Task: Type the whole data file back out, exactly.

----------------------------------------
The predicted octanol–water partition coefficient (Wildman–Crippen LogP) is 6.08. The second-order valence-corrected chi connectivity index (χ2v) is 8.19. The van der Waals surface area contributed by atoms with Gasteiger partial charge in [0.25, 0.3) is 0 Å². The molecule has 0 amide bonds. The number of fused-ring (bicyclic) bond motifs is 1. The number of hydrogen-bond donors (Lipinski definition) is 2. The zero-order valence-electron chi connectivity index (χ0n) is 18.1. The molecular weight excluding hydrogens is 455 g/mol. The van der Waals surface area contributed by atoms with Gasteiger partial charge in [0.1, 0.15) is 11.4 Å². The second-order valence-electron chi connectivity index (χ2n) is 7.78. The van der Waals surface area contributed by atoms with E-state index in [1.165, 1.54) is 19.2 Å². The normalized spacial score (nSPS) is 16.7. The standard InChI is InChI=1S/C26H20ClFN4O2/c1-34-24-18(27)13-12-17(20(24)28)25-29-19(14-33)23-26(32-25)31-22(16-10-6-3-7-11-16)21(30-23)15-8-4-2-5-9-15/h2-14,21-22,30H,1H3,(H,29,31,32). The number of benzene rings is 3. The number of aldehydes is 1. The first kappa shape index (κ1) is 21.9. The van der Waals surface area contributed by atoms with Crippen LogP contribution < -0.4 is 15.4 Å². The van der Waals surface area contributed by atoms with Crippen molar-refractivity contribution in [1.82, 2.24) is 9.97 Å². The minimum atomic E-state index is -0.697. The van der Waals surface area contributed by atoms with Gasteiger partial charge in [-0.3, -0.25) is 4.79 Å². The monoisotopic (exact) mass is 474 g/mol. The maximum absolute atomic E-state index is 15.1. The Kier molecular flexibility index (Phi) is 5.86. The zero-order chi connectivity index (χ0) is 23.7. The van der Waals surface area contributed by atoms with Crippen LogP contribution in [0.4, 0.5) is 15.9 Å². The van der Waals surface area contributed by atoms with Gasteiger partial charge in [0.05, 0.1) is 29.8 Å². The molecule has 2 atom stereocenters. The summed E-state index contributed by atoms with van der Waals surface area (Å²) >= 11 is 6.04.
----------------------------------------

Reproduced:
The predicted octanol–water partition coefficient (Wildman–Crippen LogP) is 6.08. The second-order valence-corrected chi connectivity index (χ2v) is 8.19. The van der Waals surface area contributed by atoms with Gasteiger partial charge in [0.25, 0.3) is 0 Å². The molecule has 0 amide bonds. The number of fused-ring (bicyclic) bond motifs is 1. The number of hydrogen-bond donors (Lipinski definition) is 2. The zero-order valence-electron chi connectivity index (χ0n) is 18.1. The molecular weight excluding hydrogens is 455 g/mol. The van der Waals surface area contributed by atoms with Gasteiger partial charge in [0.1, 0.15) is 11.4 Å². The second-order valence-electron chi connectivity index (χ2n) is 7.78. The van der Waals surface area contributed by atoms with E-state index in [1.165, 1.54) is 19.2 Å². The normalized spacial score (nSPS) is 16.7. The standard InChI is InChI=1S/C26H20ClFN4O2/c1-34-24-18(27)13-12-17(20(24)28)25-29-19(14-33)23-26(32-25)31-22(16-10-6-3-7-11-16)21(30-23)15-8-4-2-5-9-15/h2-14,21-22,30H,1H3,(H,29,31,32). The number of benzene rings is 3. The number of aldehydes is 1. The first kappa shape index (κ1) is 21.9. The van der Waals surface area contributed by atoms with Crippen LogP contribution < -0.4 is 15.4 Å². The van der Waals surface area contributed by atoms with Crippen molar-refractivity contribution in [1.82, 2.24) is 9.97 Å². The minimum atomic E-state index is -0.697. The van der Waals surface area contributed by atoms with Gasteiger partial charge in [-0.3, -0.25) is 4.79 Å². The monoisotopic (exact) mass is 474 g/mol. The maximum absolute atomic E-state index is 15.1. The Kier molecular flexibility index (Phi) is 5.86. The zero-order chi connectivity index (χ0) is 23.7. The van der Waals surface area contributed by atoms with Crippen LogP contribution in [0.4, 0.5) is 15.9 Å². The van der Waals surface area contributed by atoms with Gasteiger partial charge in [0.05, 0.1) is 29.8 Å². The molecule has 2 atom stereocenters. The summed E-state index contributed by atoms with van der Waals surface area (Å²) >= 11 is 6.04.